I Never Cracked
“The only audio of Whitey comes from 30-year-old wiretaps and recently at trial a couple of minutes of recorded conversations when he was talking to relatives. But those were unwilling and unaware that he was being captured on audio. The only audio of him willingly participating in a media project is in this film. It is by no means, necessarily, the truth.”
“You’ve never been an informant.” Whitey Bulger’s lawyer is speaking to him by phone, and his statement might just as well be a question, as the conversation—performed for a camera—means to clarify or at least reframe a few things. As J. W. Carney Jr. leans over his desk, his client makes an emphatic denial. “Never,” Bulger says, his voice simultaneously pointed and muffled. “As a teenager, I took many a beating in the police station. I never cracked.”
The point is apparently key for the 83-year-old Bulger, who maintains that he was a “good bad guy” or “a gangster with scruples,” as the Boston Globe‘s Kevin Cullen phrases it. This even as Bulger doesn’t appear on screen in Whitey: United States v. James J. Bulger, except in archival photos and mug shots. His absence looms in Joe Berlinger’s remarkable documentary, mostly because everyone else has so much to say about him, “everyone” meaning his former colleagues, his victims, and the FBI agents who worked for some 16 years to bring him in.
Arrested in June 2011 and convicted on 12 August 2013 of 31 counts, including racketeering, extortion, and murder. Bulger’s defense, that he was essentially given immunity to kill and commit other mayhem, was premised on the government’s corruption, its complicity in his crimes.
For the many people affected by Bulger’s legendary brutality, the people he threatened and the relatives of people he killed, his status as an informant only complicates the damage he’s done, neither reducing nor augmenting it. The case either way might never be resolved, given that so many of the men with whom Bulger worked or allegedly worked, are dead.
On its face, Bulger’s insistence sounds like he’s invested in a tedious macho reputation (“I asked the questions. I was the one directing, they didn’t direct me.”), but the case raises so many concerns that this one about his self-image seems almost irrelevant. Whatever Bulger thinks or says he did, lingering doubts about what the government said and did remain troubling.
Bulger is a self-admitted criminal, even if he claims to have “standards”. But the state’s judgment in his case is less an endpoint than an occasion for another set of questions in Berlinger’s film, which screened at AFI Docs and is opening in in theaters and on demand 27 June. These questions have to do with systemic deception, incompetence, and abuse, not just the deviations of individuals, but more worryingly, the persistent condition of social and legal structures, the same structures the filmmaker investigates in the Paradise Lost trilogy, in Crude, and in The System with Joe Berlinger.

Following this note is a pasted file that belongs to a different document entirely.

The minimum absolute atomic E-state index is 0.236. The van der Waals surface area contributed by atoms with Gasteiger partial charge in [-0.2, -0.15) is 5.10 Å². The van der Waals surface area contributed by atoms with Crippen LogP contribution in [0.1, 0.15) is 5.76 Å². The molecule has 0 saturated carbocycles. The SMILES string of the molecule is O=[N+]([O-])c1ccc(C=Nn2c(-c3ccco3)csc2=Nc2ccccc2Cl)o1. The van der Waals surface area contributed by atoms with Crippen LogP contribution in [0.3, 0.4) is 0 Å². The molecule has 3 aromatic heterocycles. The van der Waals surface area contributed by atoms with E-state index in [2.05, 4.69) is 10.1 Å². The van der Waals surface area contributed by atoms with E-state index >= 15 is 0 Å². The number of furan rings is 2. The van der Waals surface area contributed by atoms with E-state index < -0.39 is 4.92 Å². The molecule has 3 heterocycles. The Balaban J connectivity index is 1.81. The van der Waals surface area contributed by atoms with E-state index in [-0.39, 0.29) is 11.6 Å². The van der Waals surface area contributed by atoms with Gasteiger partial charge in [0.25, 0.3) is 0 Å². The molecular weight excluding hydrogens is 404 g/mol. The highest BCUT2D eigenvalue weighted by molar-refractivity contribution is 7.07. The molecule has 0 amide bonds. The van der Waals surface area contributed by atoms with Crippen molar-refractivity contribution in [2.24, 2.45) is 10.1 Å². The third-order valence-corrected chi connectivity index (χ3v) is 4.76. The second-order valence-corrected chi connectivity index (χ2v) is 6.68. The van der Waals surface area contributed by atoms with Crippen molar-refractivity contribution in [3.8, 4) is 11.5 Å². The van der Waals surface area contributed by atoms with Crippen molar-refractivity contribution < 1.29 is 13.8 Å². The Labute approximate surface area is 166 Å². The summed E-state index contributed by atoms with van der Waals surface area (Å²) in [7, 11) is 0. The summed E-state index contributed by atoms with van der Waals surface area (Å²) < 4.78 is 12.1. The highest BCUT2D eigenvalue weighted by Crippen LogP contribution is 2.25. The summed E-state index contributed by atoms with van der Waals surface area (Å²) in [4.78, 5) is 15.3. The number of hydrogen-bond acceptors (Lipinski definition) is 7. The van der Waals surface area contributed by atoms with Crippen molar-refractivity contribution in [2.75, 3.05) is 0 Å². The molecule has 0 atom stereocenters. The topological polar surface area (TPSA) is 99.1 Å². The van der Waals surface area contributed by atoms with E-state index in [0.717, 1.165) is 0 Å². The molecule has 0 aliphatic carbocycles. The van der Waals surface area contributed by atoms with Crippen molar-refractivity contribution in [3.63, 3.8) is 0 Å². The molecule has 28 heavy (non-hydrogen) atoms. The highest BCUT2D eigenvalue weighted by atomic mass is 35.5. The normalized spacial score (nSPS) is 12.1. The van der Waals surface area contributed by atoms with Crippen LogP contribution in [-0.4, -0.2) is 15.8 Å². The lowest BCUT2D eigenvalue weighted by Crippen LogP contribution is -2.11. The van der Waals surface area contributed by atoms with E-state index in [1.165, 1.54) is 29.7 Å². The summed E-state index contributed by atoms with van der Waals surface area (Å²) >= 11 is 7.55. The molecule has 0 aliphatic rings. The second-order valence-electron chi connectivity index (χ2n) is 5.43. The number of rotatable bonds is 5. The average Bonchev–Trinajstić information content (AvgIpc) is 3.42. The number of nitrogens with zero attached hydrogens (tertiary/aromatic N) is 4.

Bulger’s lawyers argue that his case was contained, in court, in order that particular backstories were not revealed. They make a persuasive demonstration that the FBI file on him is uneven, perfunctory, and likely not compiled with his help as an informant (or else, it was just poorly constructed and maintained). While Bulger hardly needed to be an informant to do what he did, the government’s insistence that he was—to deny him the immunity defense—helps to close down avenues of inquiry that may or may not have revealed other crimes by other people.
The film’s structure highlights ambiguities and doubts regarding other people’s parts in his career. Specifically, it raises uncertainties—not originally, but cogently—about people who had the institutional power to countenance or even support his enterprises, power that allows allows them to remain unaccountable. Carney introduces at least one piece in this puzzle when he says, “This isn’t really a typical criminal trial.”
That is, Bulger’s assertion of criminal corruption among legal officers is not a means to claim innocence or even reduce his sentence, but instead, “It’s like his last opportunity to tell people that he was never an informant, that our federal government is more corrupt in law enforcement than anyone ever imagined even to this day in this trial.”
The truth of this assertion is unknown and clearly, Bulger has reason to lie. But so does the government. When Bulger’s colleague Kevin Weeks says in court (one of several recordings and transcripts include in the film), “I been lying my whole life. I’m a criminal,” you may be struck by its weird truthfulness. (And this reaction may be exacerbated when, in turn, you hear Bulger telling his protégé, “You suck.”)
It’s not weird that criminals lie for a living, but it is distressing to know that people assigned to curtail and stop criminals also do. Whether such tactics are a matter of practical necessity, ambition, or ineptitude, the lack of investigation in this case is just that, a lack, leaving open questions.
Whitey allows that Bulger’s victims might be best able to measure the tradeoff of Bulger’s conviction for an unfinished story. Indeed, their stories begin and end the film: “Ever since that day, I’ve never been the same,” recalls Stephen Rakes of a traumatizing visit from Bulger and Weeks, “I couldn’t protect my own children. As a man, that just took me away.”
Still, and as harrowing as these experiences surely are, the film suggests that the unfinished part is also disturbing, Cullen doesn’t pretend to measure, but he does offer this: “Whitey Bulger is a vicious, venal murderer, but he was enabled by the FBI and the FBI was enabled by the Justice Department.” These are tradeoffs that can’t be measured, because they remain unseen.
Or, as the liar Kevin Weeks has it, “Nobody’s ever gonna know the truth until people start telling the truth.”